Luck: The Enemy of Great Salespeople

Luck: The Enemy of Great Salespeople

Early in my sales education, I learned that closing deals is almost always related to being in the right place at the right time. If I had a great pitch but was reaching out to the contact when she wasn’t in a buying cycle, the deal had no chance of closing. Conversely, I could give a bad pitch, but, if the contact was active in the market and needed to make a decision, I would still make the sale.

Seeing this correlation, I decided that luck played a huge part in sales. As a result, I tried to optimize for luck by increasing volume. I reasoned that, by contacting more people, I would reach more of them at the right time simply by chance.

It worked! I nearly doubled the size of my commission checks at my first job.

But I was exhausted.

Even worse, I still wasn’t the best sales guy on my team. Plus, the guys who were the best weren’t working nearly as hard as me.

Were they just more lucky than I was?

No!

Luck isn’t a real thing, and great salespeople know it. Instead, great salespeople know how to put themselves in the right place at the right time.

In other words, by going through the standard motions of selling your product, an average salesperson occasionally gets lucky and connects with the right contact at the right time. But an exceptional salesperson is someone who constantly looks for signals from his contacts that are telling him: This is a sales-ready buyer… now is the time to send a message!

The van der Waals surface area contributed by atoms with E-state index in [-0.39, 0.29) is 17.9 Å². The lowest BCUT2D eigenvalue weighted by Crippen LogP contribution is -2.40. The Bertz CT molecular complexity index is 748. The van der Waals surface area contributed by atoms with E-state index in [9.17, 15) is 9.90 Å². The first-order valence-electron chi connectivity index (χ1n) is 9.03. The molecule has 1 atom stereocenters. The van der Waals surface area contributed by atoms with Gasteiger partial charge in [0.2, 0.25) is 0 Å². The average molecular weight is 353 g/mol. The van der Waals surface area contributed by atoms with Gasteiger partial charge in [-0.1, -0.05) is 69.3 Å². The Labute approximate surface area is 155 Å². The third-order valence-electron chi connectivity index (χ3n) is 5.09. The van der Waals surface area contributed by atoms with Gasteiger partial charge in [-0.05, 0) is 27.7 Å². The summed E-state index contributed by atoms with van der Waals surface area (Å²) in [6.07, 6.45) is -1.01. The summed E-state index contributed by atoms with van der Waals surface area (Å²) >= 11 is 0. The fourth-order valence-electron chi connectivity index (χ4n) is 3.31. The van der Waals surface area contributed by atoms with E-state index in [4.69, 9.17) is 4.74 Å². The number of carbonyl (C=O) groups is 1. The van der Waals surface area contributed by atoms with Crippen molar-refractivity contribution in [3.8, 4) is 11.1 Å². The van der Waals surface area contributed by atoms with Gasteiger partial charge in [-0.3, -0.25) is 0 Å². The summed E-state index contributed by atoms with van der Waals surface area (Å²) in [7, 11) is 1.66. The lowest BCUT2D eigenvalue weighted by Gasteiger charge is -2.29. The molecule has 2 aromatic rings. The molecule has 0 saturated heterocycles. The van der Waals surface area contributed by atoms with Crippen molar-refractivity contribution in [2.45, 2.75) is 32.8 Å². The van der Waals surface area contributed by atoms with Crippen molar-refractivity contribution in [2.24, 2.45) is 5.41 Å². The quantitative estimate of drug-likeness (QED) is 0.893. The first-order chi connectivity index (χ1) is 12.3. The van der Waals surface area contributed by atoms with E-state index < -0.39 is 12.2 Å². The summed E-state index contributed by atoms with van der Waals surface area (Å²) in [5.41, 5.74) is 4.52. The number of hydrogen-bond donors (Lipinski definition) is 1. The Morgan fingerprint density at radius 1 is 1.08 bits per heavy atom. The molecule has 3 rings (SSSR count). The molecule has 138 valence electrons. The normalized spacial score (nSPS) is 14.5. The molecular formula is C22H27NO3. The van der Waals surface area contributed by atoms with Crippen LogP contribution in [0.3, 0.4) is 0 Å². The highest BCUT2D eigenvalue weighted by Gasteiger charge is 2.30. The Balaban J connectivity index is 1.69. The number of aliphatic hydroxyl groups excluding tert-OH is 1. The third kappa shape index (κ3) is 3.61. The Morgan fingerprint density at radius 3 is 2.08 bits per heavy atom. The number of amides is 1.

Once I realized this, I spent less time sending messages and more time looking for buying signals that would tell me when to send a message. The number of messages I sent went way down, and the number of deals I closed went way up. In a good month, I could triple the success rate I used to hit at the peak of my volume/luck sales approach.

I’m posting this story in case you’re a salesperson just like I was… a salesperson who relies a bit too much on luck and volume.

That’s not to suggest you’re a bad salesperson. In fact, salespeople who prioritize luck tend to be pretty good. But they’re never great.

Great salespeople don’t waste their time trying to get lucky. They create their own luck by learning how to reach out to the right people at the right time.

Aaron Dinin

Aaron is RocketBolt's co-founder and lead backend developer. When he's not building the world's best digital sales assistant, you can find him teaching entrepreneurship courses at Duke University.